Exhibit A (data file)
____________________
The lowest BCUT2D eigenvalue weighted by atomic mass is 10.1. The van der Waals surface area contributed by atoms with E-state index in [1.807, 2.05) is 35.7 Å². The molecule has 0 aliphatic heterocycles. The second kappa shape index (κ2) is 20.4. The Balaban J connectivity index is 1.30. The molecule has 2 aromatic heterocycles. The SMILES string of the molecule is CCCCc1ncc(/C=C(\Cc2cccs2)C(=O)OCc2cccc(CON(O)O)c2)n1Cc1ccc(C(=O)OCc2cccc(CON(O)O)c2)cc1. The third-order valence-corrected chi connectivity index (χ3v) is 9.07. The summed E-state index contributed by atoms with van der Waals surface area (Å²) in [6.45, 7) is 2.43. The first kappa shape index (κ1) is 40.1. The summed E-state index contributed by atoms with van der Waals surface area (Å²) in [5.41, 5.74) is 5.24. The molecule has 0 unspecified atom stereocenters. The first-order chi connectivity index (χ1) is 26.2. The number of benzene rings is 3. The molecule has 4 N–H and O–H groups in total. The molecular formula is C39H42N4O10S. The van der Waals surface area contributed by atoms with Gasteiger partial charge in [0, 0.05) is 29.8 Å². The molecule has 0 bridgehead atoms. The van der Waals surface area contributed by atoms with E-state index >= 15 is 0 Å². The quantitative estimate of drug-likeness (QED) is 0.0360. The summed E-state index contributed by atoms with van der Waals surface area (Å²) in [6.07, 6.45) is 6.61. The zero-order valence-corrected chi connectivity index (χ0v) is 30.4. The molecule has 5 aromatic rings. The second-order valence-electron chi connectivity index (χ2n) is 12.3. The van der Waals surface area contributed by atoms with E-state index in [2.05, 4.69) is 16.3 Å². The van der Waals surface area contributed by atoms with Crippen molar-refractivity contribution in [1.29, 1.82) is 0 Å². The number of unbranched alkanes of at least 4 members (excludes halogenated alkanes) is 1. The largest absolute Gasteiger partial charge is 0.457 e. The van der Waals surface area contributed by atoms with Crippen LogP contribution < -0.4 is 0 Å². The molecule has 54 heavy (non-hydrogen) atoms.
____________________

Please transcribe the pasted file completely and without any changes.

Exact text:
The lowest BCUT2D eigenvalue weighted by atomic mass is 10.1. The van der Waals surface area contributed by atoms with E-state index in [1.807, 2.05) is 35.7 Å². The molecule has 0 aliphatic heterocycles. The second kappa shape index (κ2) is 20.4. The Balaban J connectivity index is 1.30. The molecule has 2 aromatic heterocycles. The SMILES string of the molecule is CCCCc1ncc(/C=C(\Cc2cccs2)C(=O)OCc2cccc(CON(O)O)c2)n1Cc1ccc(C(=O)OCc2cccc(CON(O)O)c2)cc1. The third-order valence-corrected chi connectivity index (χ3v) is 9.07. The summed E-state index contributed by atoms with van der Waals surface area (Å²) in [6.45, 7) is 2.43. The first kappa shape index (κ1) is 40.1. The summed E-state index contributed by atoms with van der Waals surface area (Å²) in [5.41, 5.74) is 5.24. The molecule has 0 unspecified atom stereocenters. The first-order chi connectivity index (χ1) is 26.2. The number of benzene rings is 3. The molecule has 4 N–H and O–H groups in total. The molecular formula is C39H42N4O10S. The van der Waals surface area contributed by atoms with Gasteiger partial charge in [0, 0.05) is 29.8 Å². The molecule has 0 bridgehead atoms. The van der Waals surface area contributed by atoms with E-state index >= 15 is 0 Å². The quantitative estimate of drug-likeness (QED) is 0.0360. The summed E-state index contributed by atoms with van der Waals surface area (Å²) in [6.07, 6.45) is 6.61. The zero-order valence-corrected chi connectivity index (χ0v) is 30.4. The molecule has 5 aromatic rings. The second-order valence-electron chi connectivity index (χ2n) is 12.3. The van der Waals surface area contributed by atoms with E-state index in [2.05, 4.69) is 16.3 Å². The van der Waals surface area contributed by atoms with Crippen molar-refractivity contribution in [1.29, 1.82) is 0 Å². The number of unbranched alkanes of at least 4 members (excludes halogenated alkanes) is 1. The largest absolute Gasteiger partial charge is 0.457 e. The van der Waals surface area contributed by atoms with Crippen LogP contribution < -0.4 is 0 Å². The molecule has 54 heavy (non-hydrogen) atoms.